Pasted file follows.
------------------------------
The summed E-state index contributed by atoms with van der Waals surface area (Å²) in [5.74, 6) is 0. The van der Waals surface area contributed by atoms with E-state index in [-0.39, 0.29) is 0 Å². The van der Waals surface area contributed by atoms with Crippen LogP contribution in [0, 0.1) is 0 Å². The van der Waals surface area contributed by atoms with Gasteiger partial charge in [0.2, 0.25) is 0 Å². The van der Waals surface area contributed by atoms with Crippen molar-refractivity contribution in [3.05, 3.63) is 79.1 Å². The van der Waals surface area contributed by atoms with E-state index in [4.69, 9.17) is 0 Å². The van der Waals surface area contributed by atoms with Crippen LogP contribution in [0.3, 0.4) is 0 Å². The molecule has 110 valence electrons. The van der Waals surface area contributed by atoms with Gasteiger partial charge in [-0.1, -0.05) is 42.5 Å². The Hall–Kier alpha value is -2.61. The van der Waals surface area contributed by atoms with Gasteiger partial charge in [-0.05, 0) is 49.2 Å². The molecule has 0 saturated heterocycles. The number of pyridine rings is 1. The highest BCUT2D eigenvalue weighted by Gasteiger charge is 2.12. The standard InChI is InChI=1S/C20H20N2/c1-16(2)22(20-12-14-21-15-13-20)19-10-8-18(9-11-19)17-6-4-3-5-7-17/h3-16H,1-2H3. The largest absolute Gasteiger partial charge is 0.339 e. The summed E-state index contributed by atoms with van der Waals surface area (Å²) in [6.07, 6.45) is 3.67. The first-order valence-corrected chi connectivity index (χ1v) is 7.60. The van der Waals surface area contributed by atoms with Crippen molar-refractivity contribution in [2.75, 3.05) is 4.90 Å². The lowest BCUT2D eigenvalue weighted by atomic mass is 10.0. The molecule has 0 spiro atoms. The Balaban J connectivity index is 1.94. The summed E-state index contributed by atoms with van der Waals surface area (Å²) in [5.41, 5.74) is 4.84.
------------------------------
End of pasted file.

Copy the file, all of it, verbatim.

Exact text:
The summed E-state index contributed by atoms with van der Waals surface area (Å²) in [5.74, 6) is 0. The van der Waals surface area contributed by atoms with E-state index in [-0.39, 0.29) is 0 Å². The van der Waals surface area contributed by atoms with Crippen LogP contribution in [0, 0.1) is 0 Å². The van der Waals surface area contributed by atoms with Gasteiger partial charge in [0.2, 0.25) is 0 Å². The van der Waals surface area contributed by atoms with Crippen molar-refractivity contribution in [3.05, 3.63) is 79.1 Å². The van der Waals surface area contributed by atoms with E-state index in [4.69, 9.17) is 0 Å². The van der Waals surface area contributed by atoms with Crippen LogP contribution in [0.3, 0.4) is 0 Å². The molecule has 110 valence electrons. The van der Waals surface area contributed by atoms with Gasteiger partial charge in [-0.1, -0.05) is 42.5 Å². The Hall–Kier alpha value is -2.61. The van der Waals surface area contributed by atoms with Gasteiger partial charge in [-0.05, 0) is 49.2 Å². The molecule has 0 saturated heterocycles. The number of pyridine rings is 1. The highest BCUT2D eigenvalue weighted by Gasteiger charge is 2.12. The standard InChI is InChI=1S/C20H20N2/c1-16(2)22(20-12-14-21-15-13-20)19-10-8-18(9-11-19)17-6-4-3-5-7-17/h3-16H,1-2H3. The largest absolute Gasteiger partial charge is 0.339 e. The summed E-state index contributed by atoms with van der Waals surface area (Å²) in [6.07, 6.45) is 3.67. The first-order valence-corrected chi connectivity index (χ1v) is 7.60. The van der Waals surface area contributed by atoms with Crippen molar-refractivity contribution in [2.75, 3.05) is 4.90 Å². The lowest BCUT2D eigenvalue weighted by atomic mass is 10.0. The molecule has 0 spiro atoms. The Balaban J connectivity index is 1.94. The summed E-state index contributed by atoms with van der Waals surface area (Å²) in [5.41, 5.74) is 4.84.